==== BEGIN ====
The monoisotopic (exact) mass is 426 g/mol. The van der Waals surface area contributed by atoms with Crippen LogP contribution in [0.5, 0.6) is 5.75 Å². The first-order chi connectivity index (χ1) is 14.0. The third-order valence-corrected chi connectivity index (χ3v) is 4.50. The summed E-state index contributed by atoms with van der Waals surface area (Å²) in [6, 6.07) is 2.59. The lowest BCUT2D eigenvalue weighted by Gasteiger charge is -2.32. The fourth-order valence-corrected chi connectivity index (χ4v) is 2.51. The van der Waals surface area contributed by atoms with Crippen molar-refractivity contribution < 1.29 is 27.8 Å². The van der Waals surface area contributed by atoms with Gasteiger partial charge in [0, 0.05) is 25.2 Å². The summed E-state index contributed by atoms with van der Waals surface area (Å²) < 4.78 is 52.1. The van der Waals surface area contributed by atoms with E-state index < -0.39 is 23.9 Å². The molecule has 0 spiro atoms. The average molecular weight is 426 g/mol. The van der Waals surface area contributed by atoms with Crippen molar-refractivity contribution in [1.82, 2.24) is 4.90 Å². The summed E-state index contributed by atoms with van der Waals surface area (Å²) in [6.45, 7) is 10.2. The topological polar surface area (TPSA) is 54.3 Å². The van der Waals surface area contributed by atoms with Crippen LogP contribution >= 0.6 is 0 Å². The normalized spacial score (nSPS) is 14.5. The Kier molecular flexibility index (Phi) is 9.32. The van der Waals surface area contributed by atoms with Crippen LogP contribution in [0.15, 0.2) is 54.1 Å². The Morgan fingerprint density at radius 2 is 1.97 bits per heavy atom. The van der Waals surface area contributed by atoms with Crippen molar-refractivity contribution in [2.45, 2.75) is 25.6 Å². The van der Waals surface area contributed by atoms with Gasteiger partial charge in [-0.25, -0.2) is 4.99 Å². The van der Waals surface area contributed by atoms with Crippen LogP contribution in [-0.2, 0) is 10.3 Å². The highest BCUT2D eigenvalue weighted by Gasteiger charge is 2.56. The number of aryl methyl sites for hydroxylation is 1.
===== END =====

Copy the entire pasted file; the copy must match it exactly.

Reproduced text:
The monoisotopic (exact) mass is 426 g/mol. The van der Waals surface area contributed by atoms with Crippen LogP contribution in [0.5, 0.6) is 5.75 Å². The first-order chi connectivity index (χ1) is 14.0. The third-order valence-corrected chi connectivity index (χ3v) is 4.50. The summed E-state index contributed by atoms with van der Waals surface area (Å²) in [6, 6.07) is 2.59. The lowest BCUT2D eigenvalue weighted by Gasteiger charge is -2.32. The fourth-order valence-corrected chi connectivity index (χ4v) is 2.51. The van der Waals surface area contributed by atoms with Crippen molar-refractivity contribution < 1.29 is 27.8 Å². The van der Waals surface area contributed by atoms with Gasteiger partial charge in [0, 0.05) is 25.2 Å². The summed E-state index contributed by atoms with van der Waals surface area (Å²) < 4.78 is 52.1. The van der Waals surface area contributed by atoms with E-state index < -0.39 is 23.9 Å². The molecule has 0 spiro atoms. The average molecular weight is 426 g/mol. The van der Waals surface area contributed by atoms with Crippen molar-refractivity contribution in [1.82, 2.24) is 4.90 Å². The summed E-state index contributed by atoms with van der Waals surface area (Å²) in [6.45, 7) is 10.2. The topological polar surface area (TPSA) is 54.3 Å². The van der Waals surface area contributed by atoms with Crippen LogP contribution >= 0.6 is 0 Å². The normalized spacial score (nSPS) is 14.5. The Kier molecular flexibility index (Phi) is 9.32. The van der Waals surface area contributed by atoms with Crippen LogP contribution in [0.15, 0.2) is 54.1 Å². The Morgan fingerprint density at radius 2 is 1.97 bits per heavy atom. The van der Waals surface area contributed by atoms with Crippen molar-refractivity contribution in [2.45, 2.75) is 25.6 Å². The van der Waals surface area contributed by atoms with Gasteiger partial charge in [-0.25, -0.2) is 4.99 Å². The van der Waals surface area contributed by atoms with Crippen LogP contribution in [-0.2, 0) is 10.3 Å². The highest BCUT2D eigenvalue weighted by Gasteiger charge is 2.56. The number of aryl methyl sites for hydroxylation is 1.